TAHLEQUAH – The Cherokee Nation Health Services offers several Behavioral Health programs that contribute to the mental health and physical well-being of tribal citizens.
“CNBH (Cherokee Nation Behavioral Health) offers a wide range of services and programs that focus on mental health, substance misuse, community prevention, therapy, counseling, parenting skills, psychiatry, crisis intervention, and more,” Behavioral Health Senior Director Juli Skinner said.
A program called Circle of Security Parenting is an evidence-based program for parents and caregivers of children birth to 6 years of age.
The objective is to understand a child’s emotions, support their ability to successfully manage emotions and enhance their self-esteem, said Skinner.
“Native American families have specific needs and challenges, and they deserve to have services that can meet them where they are at, and we are able to accomplish this through Circle of Security Parenting,” she said.
By meeting once a week for nine weeks for 90-minute sessions, training for parents includes:
· Understanding a child’s emotional world by learning to read the emotional needs;
· Supporting a child’s ability to successfully manage emotions;
· Enhancing the development of a child's self esteem; and
· Honor the innate wisdom and desire for a child to be secure.
“I’ve worked with Cherokee children and families for the past 21 years in child welfare and Behavioral Health and have been inspired by the Circle of Security Parenting groups because of the connection parents have made between how they were raised and how they raise their children. We are truly seeing the breaking of cycles of trauma,” Skinner said.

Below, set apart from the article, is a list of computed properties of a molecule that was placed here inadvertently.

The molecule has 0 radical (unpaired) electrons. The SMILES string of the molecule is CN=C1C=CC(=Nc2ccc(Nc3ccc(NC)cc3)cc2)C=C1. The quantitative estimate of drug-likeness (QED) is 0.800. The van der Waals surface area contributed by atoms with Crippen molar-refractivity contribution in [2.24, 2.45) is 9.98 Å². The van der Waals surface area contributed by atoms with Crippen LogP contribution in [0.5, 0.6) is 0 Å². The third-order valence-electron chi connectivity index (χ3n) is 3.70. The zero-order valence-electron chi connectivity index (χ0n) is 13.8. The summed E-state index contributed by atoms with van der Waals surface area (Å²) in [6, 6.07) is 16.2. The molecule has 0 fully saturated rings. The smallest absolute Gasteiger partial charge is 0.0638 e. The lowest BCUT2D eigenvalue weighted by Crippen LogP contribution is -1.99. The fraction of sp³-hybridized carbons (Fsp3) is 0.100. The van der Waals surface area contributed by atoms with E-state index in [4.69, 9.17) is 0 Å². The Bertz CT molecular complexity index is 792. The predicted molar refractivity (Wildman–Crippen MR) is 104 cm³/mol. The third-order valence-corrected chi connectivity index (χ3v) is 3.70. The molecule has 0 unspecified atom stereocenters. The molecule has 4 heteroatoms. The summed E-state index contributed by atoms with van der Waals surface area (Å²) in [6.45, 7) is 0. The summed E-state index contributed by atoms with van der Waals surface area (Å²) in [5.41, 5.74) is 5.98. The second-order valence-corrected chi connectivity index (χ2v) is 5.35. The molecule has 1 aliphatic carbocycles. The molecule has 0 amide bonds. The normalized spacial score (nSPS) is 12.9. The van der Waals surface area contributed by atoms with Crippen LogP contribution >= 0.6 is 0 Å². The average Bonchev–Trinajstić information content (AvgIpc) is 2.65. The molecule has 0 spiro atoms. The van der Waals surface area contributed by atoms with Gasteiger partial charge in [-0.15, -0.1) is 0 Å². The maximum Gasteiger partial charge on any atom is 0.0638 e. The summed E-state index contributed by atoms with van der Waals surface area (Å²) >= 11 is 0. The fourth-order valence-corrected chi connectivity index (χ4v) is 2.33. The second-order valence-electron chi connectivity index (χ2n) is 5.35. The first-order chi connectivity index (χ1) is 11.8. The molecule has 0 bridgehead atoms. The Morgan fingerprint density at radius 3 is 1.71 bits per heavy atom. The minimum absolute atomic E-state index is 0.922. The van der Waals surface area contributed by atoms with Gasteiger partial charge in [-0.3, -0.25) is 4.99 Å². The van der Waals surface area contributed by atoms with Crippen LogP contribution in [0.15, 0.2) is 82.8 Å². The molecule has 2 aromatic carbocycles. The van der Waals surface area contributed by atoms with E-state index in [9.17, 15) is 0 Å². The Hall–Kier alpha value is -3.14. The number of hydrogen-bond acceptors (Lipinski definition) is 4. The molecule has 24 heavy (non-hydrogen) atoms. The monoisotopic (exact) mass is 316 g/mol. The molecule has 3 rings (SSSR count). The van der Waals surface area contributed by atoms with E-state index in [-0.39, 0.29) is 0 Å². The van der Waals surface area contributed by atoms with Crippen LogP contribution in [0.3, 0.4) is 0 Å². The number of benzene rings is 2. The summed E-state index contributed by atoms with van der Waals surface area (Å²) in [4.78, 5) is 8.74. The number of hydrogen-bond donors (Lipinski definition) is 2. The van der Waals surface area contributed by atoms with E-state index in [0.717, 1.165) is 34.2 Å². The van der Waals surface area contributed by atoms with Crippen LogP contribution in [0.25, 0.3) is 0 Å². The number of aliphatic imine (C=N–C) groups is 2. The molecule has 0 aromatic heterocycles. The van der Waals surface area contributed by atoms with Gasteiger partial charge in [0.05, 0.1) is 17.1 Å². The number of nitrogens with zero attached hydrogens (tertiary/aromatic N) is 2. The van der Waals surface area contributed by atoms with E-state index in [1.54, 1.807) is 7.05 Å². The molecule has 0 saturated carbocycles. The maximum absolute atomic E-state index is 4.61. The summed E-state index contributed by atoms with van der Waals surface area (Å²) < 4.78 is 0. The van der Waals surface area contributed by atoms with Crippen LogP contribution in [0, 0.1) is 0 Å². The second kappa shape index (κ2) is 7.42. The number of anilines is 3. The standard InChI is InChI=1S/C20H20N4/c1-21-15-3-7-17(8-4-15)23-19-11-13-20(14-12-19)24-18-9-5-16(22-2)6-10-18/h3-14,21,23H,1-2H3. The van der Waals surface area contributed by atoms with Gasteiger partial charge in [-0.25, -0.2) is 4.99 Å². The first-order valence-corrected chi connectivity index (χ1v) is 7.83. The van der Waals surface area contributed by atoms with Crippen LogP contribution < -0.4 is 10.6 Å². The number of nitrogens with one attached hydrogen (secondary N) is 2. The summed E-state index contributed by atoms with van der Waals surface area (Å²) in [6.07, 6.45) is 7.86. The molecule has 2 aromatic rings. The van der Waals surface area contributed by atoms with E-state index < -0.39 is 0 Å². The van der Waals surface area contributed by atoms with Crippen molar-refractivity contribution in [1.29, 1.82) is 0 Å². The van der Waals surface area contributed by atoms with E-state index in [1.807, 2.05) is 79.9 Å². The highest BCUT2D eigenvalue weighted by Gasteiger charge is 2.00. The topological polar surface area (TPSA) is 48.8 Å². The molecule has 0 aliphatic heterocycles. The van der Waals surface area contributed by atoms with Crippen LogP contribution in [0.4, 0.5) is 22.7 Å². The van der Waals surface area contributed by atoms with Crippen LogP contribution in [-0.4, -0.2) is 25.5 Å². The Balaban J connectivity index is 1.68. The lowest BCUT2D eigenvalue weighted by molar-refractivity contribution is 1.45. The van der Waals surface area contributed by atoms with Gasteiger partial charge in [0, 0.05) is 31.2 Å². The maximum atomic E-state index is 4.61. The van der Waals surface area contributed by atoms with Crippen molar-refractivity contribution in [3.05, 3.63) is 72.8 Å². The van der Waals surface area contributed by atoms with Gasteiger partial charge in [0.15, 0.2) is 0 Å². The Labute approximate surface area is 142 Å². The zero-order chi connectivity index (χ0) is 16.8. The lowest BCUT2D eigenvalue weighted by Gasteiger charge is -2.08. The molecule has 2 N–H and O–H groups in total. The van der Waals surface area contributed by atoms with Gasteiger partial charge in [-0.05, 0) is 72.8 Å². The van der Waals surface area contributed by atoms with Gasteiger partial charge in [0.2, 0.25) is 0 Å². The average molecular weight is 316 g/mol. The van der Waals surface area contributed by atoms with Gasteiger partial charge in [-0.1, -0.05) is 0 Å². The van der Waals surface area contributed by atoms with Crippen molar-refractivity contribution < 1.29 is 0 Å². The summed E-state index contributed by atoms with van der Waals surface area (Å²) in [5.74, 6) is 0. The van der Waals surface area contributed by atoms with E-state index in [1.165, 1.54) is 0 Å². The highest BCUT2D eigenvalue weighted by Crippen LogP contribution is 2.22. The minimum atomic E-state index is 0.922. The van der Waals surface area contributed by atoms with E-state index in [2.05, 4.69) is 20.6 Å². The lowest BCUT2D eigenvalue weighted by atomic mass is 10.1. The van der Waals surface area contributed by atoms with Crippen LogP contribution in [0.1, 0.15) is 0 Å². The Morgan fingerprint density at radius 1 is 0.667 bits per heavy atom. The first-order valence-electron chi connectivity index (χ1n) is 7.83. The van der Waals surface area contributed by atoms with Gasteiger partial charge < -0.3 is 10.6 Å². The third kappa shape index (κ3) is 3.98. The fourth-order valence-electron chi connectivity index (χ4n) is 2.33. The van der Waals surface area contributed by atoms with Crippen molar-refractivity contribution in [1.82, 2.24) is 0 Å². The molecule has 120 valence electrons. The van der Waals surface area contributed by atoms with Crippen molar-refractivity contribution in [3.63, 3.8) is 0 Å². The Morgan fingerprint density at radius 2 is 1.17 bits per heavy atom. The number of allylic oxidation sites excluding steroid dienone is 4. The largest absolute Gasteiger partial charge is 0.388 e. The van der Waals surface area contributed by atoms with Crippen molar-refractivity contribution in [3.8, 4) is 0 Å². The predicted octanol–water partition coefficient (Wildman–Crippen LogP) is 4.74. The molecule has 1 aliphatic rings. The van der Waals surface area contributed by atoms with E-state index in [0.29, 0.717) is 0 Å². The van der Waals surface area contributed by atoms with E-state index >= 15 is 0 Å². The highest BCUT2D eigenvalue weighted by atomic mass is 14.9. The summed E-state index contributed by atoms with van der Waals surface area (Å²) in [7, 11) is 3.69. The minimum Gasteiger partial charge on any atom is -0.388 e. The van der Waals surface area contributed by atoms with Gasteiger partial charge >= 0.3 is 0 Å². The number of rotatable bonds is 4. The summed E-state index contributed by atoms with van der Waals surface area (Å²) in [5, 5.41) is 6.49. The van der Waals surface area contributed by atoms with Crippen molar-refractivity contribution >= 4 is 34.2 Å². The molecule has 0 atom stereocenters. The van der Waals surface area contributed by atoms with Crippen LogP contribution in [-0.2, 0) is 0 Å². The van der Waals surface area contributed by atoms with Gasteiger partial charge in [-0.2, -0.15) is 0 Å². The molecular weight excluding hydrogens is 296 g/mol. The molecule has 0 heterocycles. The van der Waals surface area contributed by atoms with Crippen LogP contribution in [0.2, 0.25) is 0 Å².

Other Behavioral Health programs geared toward youth are:
· The HERO Project, which is the CN’s children behavioral health unit to provide counseling and support services for families with children from newborn to 21 years of age who are citizens of a federally recognized tribe; and
· Systems of Care, which is a grant to serve Native American from birth to 21 residing within the CN reservation. Clinical providers and project staff have been trained or will be trained in evidence-based interventions such as Eye Movement Desensitization and Reprocessing, Trust-Based Relational Intervention and play therapy.
“Since the development of the HERO project in 2013, Behavioral Health has expanded much-needed services to meet the needs of children and families across our reservation area with the Systems of Care funding,” Skinner said.
In March, Principal Chief Chuck Hoskin Jr. signed into law the Public Health and Wellness Fund Act which directs 7% of unrestricted, third party revenues to be used for substance abuse treatment facilities and wellness centers – yielding $9 to $12 million for these projects annually, including programs under Behavioral Health, according to a CN Facebook post.
“Cherokee Nation and Cherokee Nation Health Services is dedicated to strengthening children, youth, and families by providing effective mental health treatment services, interventions, support and overall best practices to help aid in overcoming trauma and addressing mental health, emotional, behavioral and substance use issues,” states the post.
For information, call 539-234-3500.